A Priest of the Wall is preaching in a packed temple, when all of a sudden, Annie the Titan bursts through the walls, killing dozens. When Eren punched her, he wasn’t thinking about the people inside, but rather how much damage he could do to Annie with his punch. Annie, who always looked so smug and bored, keeping her dark secret to herself while mixing with the rest of humanity when it suited her.
No more. Eren’s fighting spirit is fueled just as much by hate and resentment than a desire to save mankind. And in order to beat Annie, who has shed her allegiance to humanity altogether, he must be a monster, unconcered with the collateral damage to the district.
Even though those behind Wall Sina contribute next to nothing to the survival of mankind, and live within a false shell of security forged from the deaths of those from the outer walls, they’re still largely innocent men, women, and children, like a little girl walking through the streets, bloodied, dazed, and almost certainly orphaned. While this is on the whole a duel between giants in what is to them a toy city, the episode makes sure to capture the human toll of their brutal melee.
After getting beaten to a pulp by the technically superior Annie, Eren gets his second wind by remembering the promise he made five years ago after the Titans first invaded: he’d exterminate every last one of them without fail. That must naturally include Annie, so he powers up into a kind of overdrive mode and overpowers her. Panicked she may actually lose, Annie tries to flee over the wall.
Throughout the fight, we hear Eren’s inner monologue, but unfortunately, not Annie’s. However, we do see flashes of a past even in which her father is embracing her in apparent forgiveness, telling her he’ll be on her side even if the entire world becomes her enemy. The details on what exactly happened in Annie’s past to cause this encounter and lead to her gaining the ability to transform are nonexistent, but at least we now know that Annie’s actions weren’t totally random, but driven by this seminal past event in her life.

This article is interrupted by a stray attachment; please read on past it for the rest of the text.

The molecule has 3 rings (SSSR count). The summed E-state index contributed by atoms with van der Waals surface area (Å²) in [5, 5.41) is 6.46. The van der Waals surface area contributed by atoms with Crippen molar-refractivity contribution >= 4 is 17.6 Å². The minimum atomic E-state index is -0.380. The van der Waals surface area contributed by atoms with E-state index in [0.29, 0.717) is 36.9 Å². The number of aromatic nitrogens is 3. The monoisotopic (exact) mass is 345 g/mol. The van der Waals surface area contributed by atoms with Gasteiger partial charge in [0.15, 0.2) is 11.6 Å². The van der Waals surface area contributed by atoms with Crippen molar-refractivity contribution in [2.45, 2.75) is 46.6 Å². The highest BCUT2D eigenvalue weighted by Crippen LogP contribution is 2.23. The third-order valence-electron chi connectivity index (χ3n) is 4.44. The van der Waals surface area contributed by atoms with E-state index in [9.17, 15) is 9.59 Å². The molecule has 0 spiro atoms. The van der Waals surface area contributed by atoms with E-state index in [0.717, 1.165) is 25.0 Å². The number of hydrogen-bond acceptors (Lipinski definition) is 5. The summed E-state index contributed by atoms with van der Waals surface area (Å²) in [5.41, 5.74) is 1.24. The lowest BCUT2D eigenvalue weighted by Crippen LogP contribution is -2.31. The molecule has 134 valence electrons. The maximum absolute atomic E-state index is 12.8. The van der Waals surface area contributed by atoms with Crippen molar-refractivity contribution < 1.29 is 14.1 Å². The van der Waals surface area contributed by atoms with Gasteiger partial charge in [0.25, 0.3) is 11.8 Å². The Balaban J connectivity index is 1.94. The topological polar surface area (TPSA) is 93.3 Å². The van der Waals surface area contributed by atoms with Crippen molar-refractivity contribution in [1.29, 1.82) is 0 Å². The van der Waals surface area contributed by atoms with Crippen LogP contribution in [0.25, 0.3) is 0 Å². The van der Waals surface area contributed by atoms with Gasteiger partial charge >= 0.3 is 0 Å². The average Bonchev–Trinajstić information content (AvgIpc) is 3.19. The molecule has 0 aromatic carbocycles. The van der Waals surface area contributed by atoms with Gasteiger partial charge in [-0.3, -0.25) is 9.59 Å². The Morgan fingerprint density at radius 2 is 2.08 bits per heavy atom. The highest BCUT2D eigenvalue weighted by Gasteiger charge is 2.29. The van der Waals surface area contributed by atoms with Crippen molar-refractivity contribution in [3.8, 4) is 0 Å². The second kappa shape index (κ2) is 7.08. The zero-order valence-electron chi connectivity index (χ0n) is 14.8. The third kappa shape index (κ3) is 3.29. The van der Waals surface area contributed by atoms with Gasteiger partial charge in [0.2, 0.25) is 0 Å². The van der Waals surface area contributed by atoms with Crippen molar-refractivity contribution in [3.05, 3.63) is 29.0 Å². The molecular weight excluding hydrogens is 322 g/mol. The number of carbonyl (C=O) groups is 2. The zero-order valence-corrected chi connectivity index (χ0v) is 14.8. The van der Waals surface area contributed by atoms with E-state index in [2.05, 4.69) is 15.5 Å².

However much death and destruction she’s caused, she feels justified, if not totally immune to the judgment of the masses. Maybe she has no “leader” to report to or to deliver Eren to; perhaps Annie is doing all of this for Annie, and no one else.
Her getaway is thwarted by a clutch Mikasa, who is able to slice even Annie’s crystallized digits off, sending her falling to the ground, where a berserk Eren proceeds to de-limb and decapitate her. Hange is concerned he’ll kill Annie in his rage, and with it the captive the Scout Regiment needs to survive the ramifications of this operation.
But he doesn’t. When he sees Annie within the Titan nape, unconscious, helpless, crying, and connected by tissue the same way he is, Eren freezes. All the resolve he’d built up melts away simply due to the sight of the Annie he knows. That hesitation allows Annie to (voluntarily or not) become encased in hard crystal that no blade can cut.
Eren emerges from the Titan, exhausted but unharmed. Mikasa stays by his bedside as he makes a full recovery. Erwin manages to convince the Mayor and other bigwigs that they were able to accomplish something, by uncovering a potential epidemic of Titans hiding among mankind; Annie and Eren are surely not alone.
For now, Eren still has the key to his basement, Annie remains encased in crystal under Hange’s care, and Erwin vows to go on the offensive against the Titans. We have plenty of seeds for a second season, which is apparently arriving some time this year. With all the questions left unanswered mysteries left unsolved, and, of course, that creepy Titan peering out from inside the wall, I don’t see how I can miss it.